Survival improvement

Multicenter Automatic Defibrillator Implantation Trial—Reduce Inappropriate Therapy (MADIT-RIT) confirmed the benefit of optimizing the programming of implantable cardioverter defibrillator (ICD) therapy for the reduction of inappropriate therapy and all-cause mortality, with no impact on the incidence of syncope.1 The true effectiveness of this intervention can be better illustrated by estimating the number needed to treat (NNT)2 (Table 1): to avoid one death, 29 patients had to be programmed using high-rate therapy and 43 with delayed therapy, as compared with conventional programming. This means that physicians may start saving lives (see numbers above for NNT) in primary prevention patients more effectively than avoiding inappropriate shocks (NNT of 59–82 patients, according to the treatment arm) by just programming ICDs less aggressively.

Table 1

Estimation of the number of patients needed to treat using endpoints from the MADIT-RIT trial

Number needed to treat to avoid High-rate therapy vs. conventional therapy Delayed therapy vs. conventional therapy 
One inappropriate therapy 6.2 6.6 
One inappropriate shock 59.2 82.3 
One inappropriate ATP 6.2 7.2 
One appropriate ATP 7.3 6.2 
One death 29.3 43.7 
Number needed to treat to avoid High-rate therapy vs. conventional therapy Delayed therapy vs. conventional therapy 
One inappropriate therapy 6.2 6.6 
One inappropriate shock 59.2 82.3 
One inappropriate ATP 6.2 7.2 
One appropriate ATP 7.3 6.2 
One death 29.3 43.7 

Cost-effective therapy

Comparing the NNT in MADIT-RIT with recent landmark trials reinforces the true impact of the findings in the trial: in the Apixaban for Reduction in Stroke and Other Thromboembolic Events in Atrial Fibrillation trial, 238 patients had to be treated with apixaban for an average of 1.8 years3 and in the Justification for the Use of Statins in Prevention: an Intervention Trial Evaluating Rosuvastatin trial, 400 patients had to be treated with rosuvastatin 20 mg for an average of 1.9 years,4 to avoid one death from any cause. Unlike these studies, the use of ‘active treatment’ did not lead to any associated costs, since all patients in the MADIT-RIT had been implanted with an ICD. Also, the 1.4 years follow-up accounts for only a small part of the longevity of the device (that should become even longer due to the new programming), clearly underestimating the true impact of the intervention: cost-effectiveness of such ICD programming is obvious. Its impact for quality of life seems also unquestionable.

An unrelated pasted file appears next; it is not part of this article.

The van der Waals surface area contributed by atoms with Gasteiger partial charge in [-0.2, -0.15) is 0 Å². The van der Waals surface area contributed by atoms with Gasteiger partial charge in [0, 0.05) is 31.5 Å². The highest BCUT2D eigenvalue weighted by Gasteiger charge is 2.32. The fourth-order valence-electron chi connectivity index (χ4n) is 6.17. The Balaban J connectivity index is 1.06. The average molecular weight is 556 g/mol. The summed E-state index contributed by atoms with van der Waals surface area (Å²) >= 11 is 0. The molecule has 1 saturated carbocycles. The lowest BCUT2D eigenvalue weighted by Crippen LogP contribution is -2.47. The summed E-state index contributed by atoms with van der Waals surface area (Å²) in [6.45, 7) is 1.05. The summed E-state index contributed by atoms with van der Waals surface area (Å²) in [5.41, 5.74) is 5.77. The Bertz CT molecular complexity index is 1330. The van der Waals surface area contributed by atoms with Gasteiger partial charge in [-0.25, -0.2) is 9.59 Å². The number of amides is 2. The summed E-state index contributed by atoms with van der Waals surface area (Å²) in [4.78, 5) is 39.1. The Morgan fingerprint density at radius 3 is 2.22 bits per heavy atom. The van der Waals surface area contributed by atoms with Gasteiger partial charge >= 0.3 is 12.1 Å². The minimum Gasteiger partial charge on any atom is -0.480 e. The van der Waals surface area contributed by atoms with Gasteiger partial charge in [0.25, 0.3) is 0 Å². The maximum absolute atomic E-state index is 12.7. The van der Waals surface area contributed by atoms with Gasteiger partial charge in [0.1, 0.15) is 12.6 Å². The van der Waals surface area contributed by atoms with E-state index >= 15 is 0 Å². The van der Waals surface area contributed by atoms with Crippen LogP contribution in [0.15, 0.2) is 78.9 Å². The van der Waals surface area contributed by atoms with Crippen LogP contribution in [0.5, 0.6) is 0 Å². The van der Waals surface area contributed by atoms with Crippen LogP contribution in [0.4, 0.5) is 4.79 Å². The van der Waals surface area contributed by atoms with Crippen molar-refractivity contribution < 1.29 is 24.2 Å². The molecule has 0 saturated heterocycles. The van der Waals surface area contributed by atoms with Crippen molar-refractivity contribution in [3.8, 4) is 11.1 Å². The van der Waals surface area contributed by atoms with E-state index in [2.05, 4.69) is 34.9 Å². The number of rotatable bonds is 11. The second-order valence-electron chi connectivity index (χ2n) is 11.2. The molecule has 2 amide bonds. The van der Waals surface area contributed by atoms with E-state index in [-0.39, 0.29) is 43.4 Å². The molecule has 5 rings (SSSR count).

Anti-tachycardia pacing harm?

The issue of ‘ICD harm’ has been recently addressed in an elegant review by Gasparini and Nisam5 The deleterious haemodynamic effect of ICD shocks has been thought to lead to an adverse prognosis and increased incidence of heart failure.6 Most of the evidence concerning ICD harm has focused on either appropriate7 or inappropriate8 shocks. Furthermore, the effectiveness of the use of a long detection window in primary prevention patients has also been previously demonstrated.9 However, the aim of this programming has always been the prevention of inappropriate shocks or unnecessary shocks (for unsustained ventricular tachycardia). Data from MADIT-RIT may suggest a relationship between anti-tachycardia pacing (ATP) (inappropriate but also appropriate) and mortality. Therefore, the issue concerning ATP (its significance in patient status and if it should be avoided) must be carefully assessed and confirmed.

Transposable?

On the other hand, due to the study design and inclusion criteria, the data from MADIT-RIT cannot be transposed to secondary prevention. Notwithstanding, even in the setting of patients with ventricular tachycardia, a wide variation in detection time was observed in the recent European Heart Rhythm Association Survey published in this journal,10 with 51.1% of centres using a long detection interval (≥5 s or ≥24 impulses) and only 4.4% using a very short detection interval (≤2.5 s or <12–16 impulses). It would therefore be interesting to assess how the duration of detection window impacts on outcomes and if the results of MADIT-RIT may also apply to this completely different population.

Conflict of interest: none declared.

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Author notes

The opinions expressed in this article are not necessarily those of the Editors of Europace or of the European Society of Cardiology.